Faith Marshall, director of travel, transportation, and hospitality at NTT DATA; and Kelly McGuire, MMH ’01, PhD ’07, vice president, advanced analytics for Wyndham Destination Network
Driven by discussions of rising distribution costs, terms like book direct and personalization are becoming widely used in industry. The hotel industry recognizes that they should encourage guests to develop a direct relationship with the hotel through offering favorable rates, personalized experiences, and an engaging relationship. Of course, executing this vision will require infusing technology and data (hopefully analytics as well!) throughout the guest journey. Further, as I discussed with Michele Sarkisian in our blog post, it will require well-trained, engaged employees, who can interact with all this technology and ultimately deliver the service.
It isn’t easy, though. As product of the digital transformation, consumers today are starting to compare their interactions with hospitality companies to every service they do business with—and their expectations for the quality of those interactions are getting higher and higher. You don’t just have to be better than other hotel companies; you have to be at the level of all retailers, banks, grocery stores, and insurance companies that consumers come in contact with, all of whom are constantly innovating in their consumer experience. If expectations for seamless experiences are not met, particularly in digital or technology-enabled interactions, it is not hard for consumers to go somewhere else.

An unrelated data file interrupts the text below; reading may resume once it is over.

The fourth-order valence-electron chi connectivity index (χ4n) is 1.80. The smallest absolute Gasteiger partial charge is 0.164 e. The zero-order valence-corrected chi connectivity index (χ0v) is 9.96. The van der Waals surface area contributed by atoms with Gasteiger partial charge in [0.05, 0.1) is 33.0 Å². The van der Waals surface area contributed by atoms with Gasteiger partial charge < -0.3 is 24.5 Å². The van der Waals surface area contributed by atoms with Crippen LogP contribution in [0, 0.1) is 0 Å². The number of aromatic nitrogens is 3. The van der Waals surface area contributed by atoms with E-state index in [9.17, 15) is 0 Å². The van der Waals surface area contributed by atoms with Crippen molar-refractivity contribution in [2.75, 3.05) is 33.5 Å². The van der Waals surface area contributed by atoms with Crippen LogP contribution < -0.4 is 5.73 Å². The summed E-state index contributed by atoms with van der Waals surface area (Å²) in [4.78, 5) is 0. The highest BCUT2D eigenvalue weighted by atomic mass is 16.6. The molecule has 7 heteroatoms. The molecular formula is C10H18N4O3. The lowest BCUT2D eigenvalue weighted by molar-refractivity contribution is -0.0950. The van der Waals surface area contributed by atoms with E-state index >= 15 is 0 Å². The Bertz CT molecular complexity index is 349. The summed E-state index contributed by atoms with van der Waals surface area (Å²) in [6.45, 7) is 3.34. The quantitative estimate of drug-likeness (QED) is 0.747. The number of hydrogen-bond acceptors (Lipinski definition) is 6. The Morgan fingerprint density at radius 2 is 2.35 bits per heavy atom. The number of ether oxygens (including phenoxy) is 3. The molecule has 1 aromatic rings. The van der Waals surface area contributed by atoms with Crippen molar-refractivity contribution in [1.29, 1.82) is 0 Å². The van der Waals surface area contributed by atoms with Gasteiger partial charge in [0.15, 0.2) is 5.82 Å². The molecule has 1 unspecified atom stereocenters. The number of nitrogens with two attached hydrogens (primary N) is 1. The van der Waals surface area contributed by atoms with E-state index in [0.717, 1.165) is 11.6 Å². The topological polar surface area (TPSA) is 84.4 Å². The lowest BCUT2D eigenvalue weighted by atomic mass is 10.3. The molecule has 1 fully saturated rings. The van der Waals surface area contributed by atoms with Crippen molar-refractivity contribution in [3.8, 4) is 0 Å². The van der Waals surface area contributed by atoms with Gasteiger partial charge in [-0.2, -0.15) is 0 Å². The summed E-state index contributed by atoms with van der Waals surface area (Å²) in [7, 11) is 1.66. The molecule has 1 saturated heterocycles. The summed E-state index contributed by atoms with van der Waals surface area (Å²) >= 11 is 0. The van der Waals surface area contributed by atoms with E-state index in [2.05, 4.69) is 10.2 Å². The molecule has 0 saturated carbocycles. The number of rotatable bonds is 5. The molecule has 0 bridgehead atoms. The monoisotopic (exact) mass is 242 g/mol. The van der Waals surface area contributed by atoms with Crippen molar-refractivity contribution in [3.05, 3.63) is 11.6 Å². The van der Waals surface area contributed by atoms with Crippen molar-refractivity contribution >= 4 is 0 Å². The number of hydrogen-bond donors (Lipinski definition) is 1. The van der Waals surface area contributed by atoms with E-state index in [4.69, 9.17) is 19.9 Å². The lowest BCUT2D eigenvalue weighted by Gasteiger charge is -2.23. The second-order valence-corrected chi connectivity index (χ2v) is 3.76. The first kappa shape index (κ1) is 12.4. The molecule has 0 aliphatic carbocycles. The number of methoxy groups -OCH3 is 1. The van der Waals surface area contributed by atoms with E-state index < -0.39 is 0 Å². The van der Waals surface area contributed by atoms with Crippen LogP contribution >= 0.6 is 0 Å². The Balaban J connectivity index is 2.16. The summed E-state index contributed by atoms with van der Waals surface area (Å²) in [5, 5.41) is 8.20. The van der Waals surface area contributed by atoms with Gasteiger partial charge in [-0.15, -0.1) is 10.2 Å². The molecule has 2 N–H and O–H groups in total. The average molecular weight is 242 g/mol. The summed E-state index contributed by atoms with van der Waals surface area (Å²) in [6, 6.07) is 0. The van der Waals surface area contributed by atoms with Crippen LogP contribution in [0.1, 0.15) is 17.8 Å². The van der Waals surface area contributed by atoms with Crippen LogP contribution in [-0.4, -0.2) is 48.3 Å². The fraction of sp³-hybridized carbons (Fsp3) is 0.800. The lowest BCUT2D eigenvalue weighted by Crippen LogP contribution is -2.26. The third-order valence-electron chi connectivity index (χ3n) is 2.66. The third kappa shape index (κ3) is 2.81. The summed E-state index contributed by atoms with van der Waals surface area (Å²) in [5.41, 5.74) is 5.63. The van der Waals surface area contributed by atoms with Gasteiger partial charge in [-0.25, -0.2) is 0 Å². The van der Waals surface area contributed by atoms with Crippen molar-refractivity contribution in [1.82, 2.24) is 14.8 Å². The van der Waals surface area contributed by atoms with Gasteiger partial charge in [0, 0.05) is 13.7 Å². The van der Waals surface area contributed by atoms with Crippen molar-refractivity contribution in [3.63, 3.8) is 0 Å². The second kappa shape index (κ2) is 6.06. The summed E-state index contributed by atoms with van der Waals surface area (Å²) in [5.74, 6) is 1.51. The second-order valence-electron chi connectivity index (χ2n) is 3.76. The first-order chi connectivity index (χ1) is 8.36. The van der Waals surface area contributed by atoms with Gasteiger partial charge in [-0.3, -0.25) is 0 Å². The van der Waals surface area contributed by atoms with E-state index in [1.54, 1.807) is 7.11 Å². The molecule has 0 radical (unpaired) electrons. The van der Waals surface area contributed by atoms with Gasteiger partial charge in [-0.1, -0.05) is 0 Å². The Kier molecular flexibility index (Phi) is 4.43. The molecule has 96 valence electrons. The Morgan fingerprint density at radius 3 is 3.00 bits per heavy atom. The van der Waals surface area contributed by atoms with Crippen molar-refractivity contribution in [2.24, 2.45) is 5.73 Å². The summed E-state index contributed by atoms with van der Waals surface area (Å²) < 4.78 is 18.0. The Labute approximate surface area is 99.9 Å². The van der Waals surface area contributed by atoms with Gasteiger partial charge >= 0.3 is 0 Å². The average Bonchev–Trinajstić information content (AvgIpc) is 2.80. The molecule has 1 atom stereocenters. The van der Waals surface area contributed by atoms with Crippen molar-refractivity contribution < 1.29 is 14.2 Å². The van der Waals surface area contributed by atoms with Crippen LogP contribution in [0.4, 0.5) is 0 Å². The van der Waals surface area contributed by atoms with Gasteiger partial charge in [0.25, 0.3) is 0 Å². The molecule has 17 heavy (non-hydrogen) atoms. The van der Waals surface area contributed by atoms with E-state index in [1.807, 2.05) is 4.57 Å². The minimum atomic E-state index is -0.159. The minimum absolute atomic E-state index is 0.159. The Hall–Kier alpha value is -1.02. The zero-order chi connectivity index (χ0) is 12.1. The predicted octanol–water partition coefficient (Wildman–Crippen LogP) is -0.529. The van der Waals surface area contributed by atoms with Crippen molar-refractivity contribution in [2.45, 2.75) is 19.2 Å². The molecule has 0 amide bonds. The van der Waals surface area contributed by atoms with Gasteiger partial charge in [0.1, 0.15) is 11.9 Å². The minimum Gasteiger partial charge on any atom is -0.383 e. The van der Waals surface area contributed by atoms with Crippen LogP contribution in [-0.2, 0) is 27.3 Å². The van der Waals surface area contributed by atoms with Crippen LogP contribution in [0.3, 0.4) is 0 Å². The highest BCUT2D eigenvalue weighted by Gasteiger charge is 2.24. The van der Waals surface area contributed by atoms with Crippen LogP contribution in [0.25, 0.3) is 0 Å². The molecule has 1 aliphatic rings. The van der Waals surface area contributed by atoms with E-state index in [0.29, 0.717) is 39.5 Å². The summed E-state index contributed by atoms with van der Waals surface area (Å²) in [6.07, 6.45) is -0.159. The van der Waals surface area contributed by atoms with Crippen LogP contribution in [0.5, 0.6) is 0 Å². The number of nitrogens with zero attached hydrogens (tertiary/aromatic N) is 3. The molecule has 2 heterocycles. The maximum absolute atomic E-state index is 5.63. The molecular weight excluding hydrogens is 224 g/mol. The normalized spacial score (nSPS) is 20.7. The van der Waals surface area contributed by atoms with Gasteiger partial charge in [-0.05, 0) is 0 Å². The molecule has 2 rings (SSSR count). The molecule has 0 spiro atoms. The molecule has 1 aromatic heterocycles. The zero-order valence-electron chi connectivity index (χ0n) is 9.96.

Right after I spoke with Michele, I caught up with Faith Marshall from NTT DATA. Faith brought up this same issue of the importance of a seamless customer experience. As technology enablers, NTT DATA thinks a lot about facilitating that seamless experience. She told me that the challenge from their perspective was that there wasn’t really a focused framework to evaluate the ease of a customer experience process. NTT DATA wanted to be able to quantify the ease or difficulty of the interaction, so that companies could truly understand the issues in that process and begin to make impactful changes. After all, you manage what you can measure, right?
Friction and the Customer Experience
Faith and her colleagues described NTT DATA’s “Customer Friction FactorSM” methodology to me. The term “friction” in this context comes from the technology industry, referring to users’ difficulty during their interaction with a piece of technology. As NTT DATA explains, customer friction is “any aspect of the customer interaction that has a negative impact on the customer experience.” Keep in mind, customer friction doesn’t always have to be a total failure, but rather, could be a series of little difficulties that can add up to an overall negative feeling about the experience.